Sometimes "The Last Jedi" violates our expectations in a cheeky way that stops short of telling super-fans to get over themselves. There’s a touch of “Spaceballs” and “Robot Chicken” to some of the jokes. Snoke orders Kylo to “take off that ridiculous helmet,” Luke chastises an old friend for showing a nostalgic video by muttering “That was a cheap move,” and an early gag finds one of the heroes calling the bridge of a star destroyer and pretending to be stuck on hold. This aspect adds a much-needed dash of self-deprecating humor (“The Force Awakens” was often a stitch as well, especially when Han Solo, Chewbacca, BB-8 and John Boyega’s James Garner-like hero/coward Finn were onscreen), but without going so meta that "The Last Jedi" turns into a smart-alecky thesis paper on itself.

The movie works equally well as an earnest adventure full of passionate heroes and villains and a meditation on sequels and franchise properties. Like “The Force Awakens,” only more so, this one is preoccupied with questions of legacy, legitimacy and succession, and includes multiple debates over whether one should replicate or reject the stories and symbols of the past. Among its many valuable lessons is that objects have no worth save for the feelings we invest in them, and that no individual is greater than a noble idea.

Johnson has made some very good theatrical features, but the storytelling here owes the most to his work on TV’s “Breaking Bad,” a playfully convoluted crime drama that approached each new installment like a street illusionist: no matter where you decided to fix your eyes, the source of delight was always in the hand you weren’t looking at. There are points where the film appears to have miscalculated or made an outright lame choice (this become worrisome in the middle, when Dern’s Admiral Holdo and Oscar Isaac’s hotshot pilot Poe Dameron are at loggerheads), but then you realize that it was a setup for another payoff that lands harder because you briefly doubted that “The Last Jedi” does, in fact, know what it’s doing.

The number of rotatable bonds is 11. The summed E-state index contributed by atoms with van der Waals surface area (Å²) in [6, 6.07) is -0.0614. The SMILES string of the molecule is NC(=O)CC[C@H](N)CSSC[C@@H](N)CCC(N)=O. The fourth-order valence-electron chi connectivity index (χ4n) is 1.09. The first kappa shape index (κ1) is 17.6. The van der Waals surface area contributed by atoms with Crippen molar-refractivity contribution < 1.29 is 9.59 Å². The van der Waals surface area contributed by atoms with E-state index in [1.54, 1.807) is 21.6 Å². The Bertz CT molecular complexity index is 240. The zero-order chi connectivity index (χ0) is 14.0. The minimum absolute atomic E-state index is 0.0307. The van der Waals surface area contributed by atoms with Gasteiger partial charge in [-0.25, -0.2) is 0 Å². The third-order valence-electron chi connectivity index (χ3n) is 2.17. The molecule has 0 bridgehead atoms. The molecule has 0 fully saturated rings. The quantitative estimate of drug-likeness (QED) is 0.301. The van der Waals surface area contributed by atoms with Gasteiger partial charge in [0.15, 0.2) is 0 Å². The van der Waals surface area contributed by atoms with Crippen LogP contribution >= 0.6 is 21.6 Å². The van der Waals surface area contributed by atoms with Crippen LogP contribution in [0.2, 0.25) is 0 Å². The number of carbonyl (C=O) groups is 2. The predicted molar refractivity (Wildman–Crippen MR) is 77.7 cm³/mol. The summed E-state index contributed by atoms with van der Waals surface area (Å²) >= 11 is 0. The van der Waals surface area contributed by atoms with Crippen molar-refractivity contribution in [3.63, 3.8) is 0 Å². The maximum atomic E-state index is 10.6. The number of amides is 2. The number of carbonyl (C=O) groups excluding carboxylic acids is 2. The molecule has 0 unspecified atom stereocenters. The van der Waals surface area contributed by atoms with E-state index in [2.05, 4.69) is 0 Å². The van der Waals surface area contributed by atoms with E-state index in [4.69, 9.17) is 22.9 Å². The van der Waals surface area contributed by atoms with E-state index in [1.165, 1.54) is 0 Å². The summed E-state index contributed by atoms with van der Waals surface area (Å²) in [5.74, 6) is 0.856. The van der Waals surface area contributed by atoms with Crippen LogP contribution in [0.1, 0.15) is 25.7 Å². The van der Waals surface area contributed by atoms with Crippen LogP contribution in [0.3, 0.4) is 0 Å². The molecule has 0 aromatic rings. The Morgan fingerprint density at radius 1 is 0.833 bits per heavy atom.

This determination to split the difference between surprise and inevitability is encoded in “The Last Jedi” down to the level of scenes and shots. How many Star Destroyers, TIE fighters, Imperial walkers, lightsabers, escape pods, and discussions of the nature of The Force have we seen by now? Oodles. But Johnson manages to find a way to present the technology, mythology and imagery in a way that makes it feel new, or at least new-ish, starting with a shot of Star Destroyers materializing from hyperspace in the sky over a planet (as seen from ground level) and continuing through images of Rebel ships being raked apart by Imperial cannon fire like cans on a shooting range and, hilariously, a blurry video conference in which the goggle-eyed warrior-philosopher Maz Kanata (voiced by Lupita Nyong'o) delivers important information while engaging in a shootout with unseen foes. (She calls it a “union matter.”) 

There’s greater attention paid here to color and composition than in any entry since “The Empire Strikes Back.” Particularly dazzling are Snoke’s throne room, with its Dario Argento-red walls and red-armored guards, and the final battle, set on a salt planet whose flat white surfaces get ripped up to reveal shades of crimson. (Seen from a distance, the battlefield itself seems to be bleeding.) The architecture of the action sequences is something to behold. A self-enclosed setpiece in the opening space battle is more emotionally powerful than any action sequence in any blockbuster this year, save the "No Man's Land" sequence of "Wonder Woman," and it's centered on a character we just met.  

There are spots where the film can’t figure out how to get the characters to where it needs them to be and just sort of shrugs and says, “And then this happened, now let’s get on with it.” But there are fewer such moments than you might have gone in prepared to forgive—and really, if that sort of thing were a cinematic crime, Howard Hawks would have gotten the chair. Most importantly, the damned thing moves, both in a plot sense and in the sense of a skilled choreographer-dancer who has visualized every millisecond of his routine and practiced it to the point where grace seems to come as easily as breathing. Or skywalking.     

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smallfrogge
1 day ago
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Melbourne, Victoria, Australia
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What can possibly go wrong?